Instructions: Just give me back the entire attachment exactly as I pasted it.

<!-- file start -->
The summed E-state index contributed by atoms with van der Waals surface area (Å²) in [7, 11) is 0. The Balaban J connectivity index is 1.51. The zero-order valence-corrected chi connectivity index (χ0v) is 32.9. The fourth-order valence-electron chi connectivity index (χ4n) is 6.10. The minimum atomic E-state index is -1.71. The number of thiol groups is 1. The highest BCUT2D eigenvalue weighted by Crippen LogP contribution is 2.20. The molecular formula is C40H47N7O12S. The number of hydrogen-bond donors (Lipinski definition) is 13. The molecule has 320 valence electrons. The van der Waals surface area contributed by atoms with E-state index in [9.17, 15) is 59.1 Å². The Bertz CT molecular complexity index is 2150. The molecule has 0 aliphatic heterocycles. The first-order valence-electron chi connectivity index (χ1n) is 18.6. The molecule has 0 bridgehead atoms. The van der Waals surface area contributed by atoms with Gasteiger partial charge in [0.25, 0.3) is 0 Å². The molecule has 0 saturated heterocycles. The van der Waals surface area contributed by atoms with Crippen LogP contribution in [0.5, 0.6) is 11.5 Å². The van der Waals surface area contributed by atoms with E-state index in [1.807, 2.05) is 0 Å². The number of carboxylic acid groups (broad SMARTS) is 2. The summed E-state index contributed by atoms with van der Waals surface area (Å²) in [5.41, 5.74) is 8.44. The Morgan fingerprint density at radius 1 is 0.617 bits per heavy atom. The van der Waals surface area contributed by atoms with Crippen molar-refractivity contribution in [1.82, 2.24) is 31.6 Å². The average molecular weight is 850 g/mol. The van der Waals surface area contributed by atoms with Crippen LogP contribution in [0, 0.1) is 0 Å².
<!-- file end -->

The summed E-state index contributed by atoms with van der Waals surface area (Å²) in [7, 11) is 0. The Balaban J connectivity index is 1.51. The zero-order valence-corrected chi connectivity index (χ0v) is 32.9. The fourth-order valence-electron chi connectivity index (χ4n) is 6.10. The minimum atomic E-state index is -1.71. The number of thiol groups is 1. The highest BCUT2D eigenvalue weighted by Crippen LogP contribution is 2.20. The molecular formula is C40H47N7O12S. The number of hydrogen-bond donors (Lipinski definition) is 13. The molecule has 320 valence electrons. The van der Waals surface area contributed by atoms with E-state index in [9.17, 15) is 59.1 Å². The Bertz CT molecular complexity index is 2150. The molecule has 0 aliphatic heterocycles. The first-order valence-electron chi connectivity index (χ1n) is 18.6. The molecule has 0 bridgehead atoms. The van der Waals surface area contributed by atoms with Gasteiger partial charge in [0.25, 0.3) is 0 Å². The molecule has 0 saturated heterocycles. The van der Waals surface area contributed by atoms with Crippen LogP contribution in [0.5, 0.6) is 11.5 Å². The van der Waals surface area contributed by atoms with E-state index in [1.807, 2.05) is 0 Å². The number of carboxylic acid groups (broad SMARTS) is 2. The summed E-state index contributed by atoms with van der Waals surface area (Å²) in [5.41, 5.74) is 8.44. The Morgan fingerprint density at radius 1 is 0.617 bits per heavy atom. The van der Waals surface area contributed by atoms with Crippen molar-refractivity contribution in [1.82, 2.24) is 31.6 Å². The average molecular weight is 850 g/mol. The van der Waals surface area contributed by atoms with Crippen LogP contribution in [0, 0.1) is 0 Å².